Categorized | Opinion

Speed & Highway Safety

By David Peel

As an injury lawyer that sees the results of horrific accidents every day, I understand the connection between speed and safety.

At just 60 miles per hour, you are traveling a surprising 88 feet per second! That is why many who cause accidents testify in my depositions, “I just never saw him!” That can be truthful.  They looked, but he was not there yet when they looked.

Speed limits are back in the news again. Texas will have a speed limit of 85 mph for a rural toll highway between Austin and San Antonio.

The famously unpopular change to 55 mph (the “double nickel”) happened way back in 1973.  Up until then, most speedometers had a red line at 70 mph, if they had one at all.

If you have had a car with an 85 mph speedometer, you can thank the government.

In 1979, the National Highway Traffic Safety Administration (NHTSA) required speedometers to have special emphasis on the number 55 and a maximum speed of 85 mph. That has since gone by the wayside, much like the 55 mph speed limit.

Are there any states with NO speed limits? There were.  Montana had a non-numeric “reasonable and prudent” speed limit during the daytime on most rural roads. The phrase “reasonable and prudent” is found in the language of most state speed laws. This allows prosecution under non-ideal conditions such as rain or snow when the speed limit would be imprudently fast.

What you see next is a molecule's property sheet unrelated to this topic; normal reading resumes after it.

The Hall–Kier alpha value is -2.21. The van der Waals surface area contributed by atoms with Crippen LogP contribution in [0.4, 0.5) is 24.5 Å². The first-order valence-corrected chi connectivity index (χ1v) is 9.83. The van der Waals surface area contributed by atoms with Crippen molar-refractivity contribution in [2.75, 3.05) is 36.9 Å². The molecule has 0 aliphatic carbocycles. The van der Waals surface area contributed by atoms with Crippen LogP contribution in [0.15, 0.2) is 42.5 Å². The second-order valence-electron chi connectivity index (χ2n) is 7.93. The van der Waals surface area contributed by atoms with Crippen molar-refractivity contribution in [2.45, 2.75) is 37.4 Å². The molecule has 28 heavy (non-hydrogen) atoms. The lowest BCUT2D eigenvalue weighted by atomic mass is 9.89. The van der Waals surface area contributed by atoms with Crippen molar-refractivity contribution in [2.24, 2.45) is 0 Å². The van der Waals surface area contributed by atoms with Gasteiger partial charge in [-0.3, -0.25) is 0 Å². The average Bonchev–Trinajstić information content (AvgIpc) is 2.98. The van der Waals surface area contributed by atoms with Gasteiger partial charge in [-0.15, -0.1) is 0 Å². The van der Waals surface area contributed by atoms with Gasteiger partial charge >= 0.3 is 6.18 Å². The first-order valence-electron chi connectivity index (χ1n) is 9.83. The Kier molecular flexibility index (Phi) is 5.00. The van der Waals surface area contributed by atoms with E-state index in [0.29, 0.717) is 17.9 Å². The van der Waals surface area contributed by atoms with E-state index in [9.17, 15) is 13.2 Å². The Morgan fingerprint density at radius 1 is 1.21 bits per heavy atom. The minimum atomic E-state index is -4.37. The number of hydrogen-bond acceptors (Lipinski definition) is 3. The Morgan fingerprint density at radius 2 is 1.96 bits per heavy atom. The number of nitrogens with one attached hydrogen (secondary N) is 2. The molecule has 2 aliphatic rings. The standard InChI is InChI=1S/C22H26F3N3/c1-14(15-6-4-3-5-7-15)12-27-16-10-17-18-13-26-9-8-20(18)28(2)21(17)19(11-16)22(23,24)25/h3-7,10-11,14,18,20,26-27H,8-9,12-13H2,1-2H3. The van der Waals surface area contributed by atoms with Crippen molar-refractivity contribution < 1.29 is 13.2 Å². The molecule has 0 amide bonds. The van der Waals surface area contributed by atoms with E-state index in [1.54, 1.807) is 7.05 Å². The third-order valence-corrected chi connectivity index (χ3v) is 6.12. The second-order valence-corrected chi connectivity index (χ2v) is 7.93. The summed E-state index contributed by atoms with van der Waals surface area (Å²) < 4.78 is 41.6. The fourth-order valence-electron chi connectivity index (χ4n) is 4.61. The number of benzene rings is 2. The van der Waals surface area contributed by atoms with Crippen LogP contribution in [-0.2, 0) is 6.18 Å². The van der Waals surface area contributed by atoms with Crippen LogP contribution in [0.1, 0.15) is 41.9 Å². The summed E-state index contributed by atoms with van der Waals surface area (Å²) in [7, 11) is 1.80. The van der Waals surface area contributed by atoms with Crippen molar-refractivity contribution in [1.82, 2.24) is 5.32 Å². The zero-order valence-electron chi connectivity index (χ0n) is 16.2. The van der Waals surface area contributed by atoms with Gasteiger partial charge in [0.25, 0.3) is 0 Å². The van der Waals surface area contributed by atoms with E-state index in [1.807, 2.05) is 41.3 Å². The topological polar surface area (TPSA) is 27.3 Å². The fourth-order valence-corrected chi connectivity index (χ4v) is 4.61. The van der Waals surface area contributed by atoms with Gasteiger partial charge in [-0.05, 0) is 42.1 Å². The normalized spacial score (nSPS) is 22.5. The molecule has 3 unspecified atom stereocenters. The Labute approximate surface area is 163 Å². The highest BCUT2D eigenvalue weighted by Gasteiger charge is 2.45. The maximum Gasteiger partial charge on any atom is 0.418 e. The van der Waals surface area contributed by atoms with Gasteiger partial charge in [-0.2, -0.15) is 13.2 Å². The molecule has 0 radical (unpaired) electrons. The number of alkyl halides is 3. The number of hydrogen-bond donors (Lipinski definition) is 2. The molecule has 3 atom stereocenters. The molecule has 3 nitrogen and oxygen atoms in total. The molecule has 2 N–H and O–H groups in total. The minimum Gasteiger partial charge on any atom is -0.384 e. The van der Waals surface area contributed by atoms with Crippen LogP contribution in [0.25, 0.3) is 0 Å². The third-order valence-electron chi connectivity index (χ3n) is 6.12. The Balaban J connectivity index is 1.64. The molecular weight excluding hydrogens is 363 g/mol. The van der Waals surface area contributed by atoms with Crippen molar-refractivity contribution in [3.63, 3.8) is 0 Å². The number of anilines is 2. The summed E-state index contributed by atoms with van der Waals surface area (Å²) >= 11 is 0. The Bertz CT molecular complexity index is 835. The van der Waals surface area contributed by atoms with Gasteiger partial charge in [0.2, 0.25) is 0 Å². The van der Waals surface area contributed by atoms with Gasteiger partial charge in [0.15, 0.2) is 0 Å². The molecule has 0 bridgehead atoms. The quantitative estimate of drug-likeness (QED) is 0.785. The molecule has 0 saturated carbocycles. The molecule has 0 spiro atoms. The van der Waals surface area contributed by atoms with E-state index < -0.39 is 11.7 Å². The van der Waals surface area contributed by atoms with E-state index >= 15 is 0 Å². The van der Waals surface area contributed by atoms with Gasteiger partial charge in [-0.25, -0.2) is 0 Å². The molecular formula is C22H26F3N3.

In 1996, a Montana patrolman gave a speeding ticket to a man doing 85 mph and he was convicted.

On appeal at the Montana Supreme Court, the Court reversed the conviction; it held that a law requiring drivers to drive at a non-numerical “reasonable and proper” speed “is so vague that it violates the Due Process Clause … of the Montana Constitution.”  In 1999, as a result of that decision, the Montana Legislature established a speed limit of 75 mph.

Over in Germany, the autobahn has sections without any speed limit.

Actually, the accident rate is consistently lower than other super highway systems, including the United States Interstates.

But on the autobahn in Germany, it is actually illegal to run out of gas. Thus, we fine you for going too fast, and the Germans fine you for going too slow. Drive safely!

Peel seeks justice for those injured in car accidents, work place incidents, medical malpractice, and nursing homes. He often addresses churches, clubs and groups without charge. Peel may be reached through PeelLawFirm.com wherein other articles may be accessed.

— What do you think? Send Letters to the Editor to thomas.sellers@journalinc.com.

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